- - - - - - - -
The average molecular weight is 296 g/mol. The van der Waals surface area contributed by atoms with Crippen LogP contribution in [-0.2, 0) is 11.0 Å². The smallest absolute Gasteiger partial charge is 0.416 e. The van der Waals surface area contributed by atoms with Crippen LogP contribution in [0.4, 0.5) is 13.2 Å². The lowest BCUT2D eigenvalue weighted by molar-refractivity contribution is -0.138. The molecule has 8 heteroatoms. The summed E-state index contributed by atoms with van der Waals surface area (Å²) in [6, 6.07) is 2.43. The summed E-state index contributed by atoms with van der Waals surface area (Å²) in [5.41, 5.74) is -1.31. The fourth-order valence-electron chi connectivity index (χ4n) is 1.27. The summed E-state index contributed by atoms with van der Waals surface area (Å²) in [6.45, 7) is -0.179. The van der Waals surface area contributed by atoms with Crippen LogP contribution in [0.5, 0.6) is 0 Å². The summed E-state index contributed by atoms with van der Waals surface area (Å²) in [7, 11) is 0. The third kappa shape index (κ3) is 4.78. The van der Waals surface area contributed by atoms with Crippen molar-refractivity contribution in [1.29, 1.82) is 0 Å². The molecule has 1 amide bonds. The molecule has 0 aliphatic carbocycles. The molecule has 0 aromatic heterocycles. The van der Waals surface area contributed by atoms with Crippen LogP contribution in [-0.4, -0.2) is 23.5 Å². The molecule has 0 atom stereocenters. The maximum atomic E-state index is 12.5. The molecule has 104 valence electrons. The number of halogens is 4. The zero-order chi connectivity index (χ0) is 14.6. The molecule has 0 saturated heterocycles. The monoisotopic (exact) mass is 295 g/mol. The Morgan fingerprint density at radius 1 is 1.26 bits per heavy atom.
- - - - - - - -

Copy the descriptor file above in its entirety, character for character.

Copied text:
The average molecular weight is 296 g/mol. The van der Waals surface area contributed by atoms with Crippen LogP contribution in [-0.2, 0) is 11.0 Å². The smallest absolute Gasteiger partial charge is 0.416 e. The van der Waals surface area contributed by atoms with Crippen LogP contribution in [0.4, 0.5) is 13.2 Å². The lowest BCUT2D eigenvalue weighted by molar-refractivity contribution is -0.138. The molecule has 8 heteroatoms. The summed E-state index contributed by atoms with van der Waals surface area (Å²) in [6, 6.07) is 2.43. The summed E-state index contributed by atoms with van der Waals surface area (Å²) in [5.41, 5.74) is -1.31. The fourth-order valence-electron chi connectivity index (χ4n) is 1.27. The summed E-state index contributed by atoms with van der Waals surface area (Å²) in [6.45, 7) is -0.179. The van der Waals surface area contributed by atoms with Crippen LogP contribution in [0.5, 0.6) is 0 Å². The summed E-state index contributed by atoms with van der Waals surface area (Å²) in [7, 11) is 0. The third kappa shape index (κ3) is 4.78. The van der Waals surface area contributed by atoms with Crippen molar-refractivity contribution in [1.29, 1.82) is 0 Å². The molecule has 1 amide bonds. The molecule has 0 aliphatic carbocycles. The molecule has 0 aromatic heterocycles. The van der Waals surface area contributed by atoms with Crippen LogP contribution in [-0.4, -0.2) is 23.5 Å². The molecule has 0 atom stereocenters. The maximum atomic E-state index is 12.5. The molecule has 104 valence electrons. The number of halogens is 4. The zero-order chi connectivity index (χ0) is 14.6. The molecule has 0 saturated heterocycles. The monoisotopic (exact) mass is 295 g/mol. The Morgan fingerprint density at radius 1 is 1.26 bits per heavy atom.